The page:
MY mate Kev drove me to Huddersfield Royal Infirmary for my cataract operation.
“The Day Surgery Unit is on the lower level through the South Drive entrance,” I told him.
He took the correct turn and dropped me at a ramp.
“It’s up there,” he said.
I squinted in the sun but couldn’t read the signs. I walked up the ramp and into a reception area.
“I’ve come about my eyes,” I said.
“This is an the Ante-Natal Clinic,” said the receptionist.
I found the Day Surgery next door as Kev drove away laughing. I’ll get him back at play time.
It had a pleasant waiting room with big comfortable sofas and helpful staff. A nurse called Alison took details and checked my age. “Are you really that old? You look ace.” Which set me up for anything.
Another nurse put a pill in my eye – all right, it wasn’t a very large pill – that dilated the pupil making me look like half a vampire. She also stuck a piece of tape above the afflicted right eye on which was the letter R. It was a bit like Jimmy Cricket marking his Wellington boots with an L and an R. Was the surgeon Irish?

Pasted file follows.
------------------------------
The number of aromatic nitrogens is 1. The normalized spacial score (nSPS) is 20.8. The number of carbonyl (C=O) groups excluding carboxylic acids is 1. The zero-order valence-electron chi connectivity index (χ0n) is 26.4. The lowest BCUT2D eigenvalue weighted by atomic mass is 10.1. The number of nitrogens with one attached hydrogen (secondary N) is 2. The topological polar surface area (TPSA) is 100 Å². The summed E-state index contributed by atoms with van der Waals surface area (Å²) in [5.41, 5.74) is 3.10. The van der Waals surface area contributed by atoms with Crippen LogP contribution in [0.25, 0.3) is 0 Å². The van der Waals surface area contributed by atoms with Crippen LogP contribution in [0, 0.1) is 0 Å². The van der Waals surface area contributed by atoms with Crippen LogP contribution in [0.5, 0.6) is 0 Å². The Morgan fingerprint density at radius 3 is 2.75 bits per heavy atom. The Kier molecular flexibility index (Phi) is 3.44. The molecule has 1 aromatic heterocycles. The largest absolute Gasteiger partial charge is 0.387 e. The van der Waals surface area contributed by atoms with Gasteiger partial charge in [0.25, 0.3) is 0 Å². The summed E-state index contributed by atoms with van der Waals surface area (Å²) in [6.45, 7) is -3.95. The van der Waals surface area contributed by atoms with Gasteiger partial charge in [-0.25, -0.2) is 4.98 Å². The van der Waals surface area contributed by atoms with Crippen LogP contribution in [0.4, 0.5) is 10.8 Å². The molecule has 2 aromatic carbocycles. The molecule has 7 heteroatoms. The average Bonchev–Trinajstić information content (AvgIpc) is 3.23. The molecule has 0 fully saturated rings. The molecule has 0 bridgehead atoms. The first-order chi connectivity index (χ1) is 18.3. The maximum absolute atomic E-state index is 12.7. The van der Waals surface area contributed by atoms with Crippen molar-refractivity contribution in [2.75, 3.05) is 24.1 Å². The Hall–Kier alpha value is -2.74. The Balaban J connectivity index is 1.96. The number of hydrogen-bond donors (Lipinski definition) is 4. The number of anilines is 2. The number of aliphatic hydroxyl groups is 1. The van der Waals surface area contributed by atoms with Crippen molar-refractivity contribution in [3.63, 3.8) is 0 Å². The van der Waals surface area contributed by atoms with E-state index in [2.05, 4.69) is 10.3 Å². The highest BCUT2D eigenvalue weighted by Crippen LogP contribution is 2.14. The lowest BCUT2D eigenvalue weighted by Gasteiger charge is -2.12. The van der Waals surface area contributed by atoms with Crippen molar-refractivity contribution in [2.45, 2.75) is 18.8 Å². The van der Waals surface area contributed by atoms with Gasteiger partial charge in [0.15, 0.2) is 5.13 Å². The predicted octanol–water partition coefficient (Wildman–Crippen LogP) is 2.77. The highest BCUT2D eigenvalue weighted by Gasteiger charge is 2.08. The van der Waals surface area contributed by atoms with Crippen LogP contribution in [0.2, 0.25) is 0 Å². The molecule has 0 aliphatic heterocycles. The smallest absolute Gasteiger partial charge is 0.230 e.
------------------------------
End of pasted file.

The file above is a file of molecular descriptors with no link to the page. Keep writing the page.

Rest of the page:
Actually, he was a very nice chap called Keith Davey who had successfully operated on a friend of mine. He had that reassuring aura about him that persuaded people to lay down while he poked them in their ocular organ.
Then there was nothing to do but sit and read my book until called for surgery.
It was only as I was taken into the operating theatre that I became nervous. I needn’t have been.
I lay on the operating table and a gruff-voiced male nurse sat next to me and said: “I’m going to hold your hand.” Which I thought was a bit forward. I mean, I hardly knew him. “If you think you are going to sneeze or cough, squeeze my hand.”
Which made sense. You didn’t want any kind of sudden motion during such delicate surgery.
My face and upper body were covered in an operating sheet so that only my right eye was exposed and clipped open and various drops were dripped in, including an anaesthetic.
“You’ll see a bright light,” said Mr Davey. “Just concentrate on that.” And I did.
About 15 minutes later it was all done.
I was taken to the recovery room for a cup of tea and to collect medication and then I was free to go. In sunglasses, of course. Very rock star, I thought.
My daughter Siobhan disagreed.
“It looks as if you’re on your way into court for something horrible. Someone should throw a blanket over your head.”
Not when I’ve just got my sight back!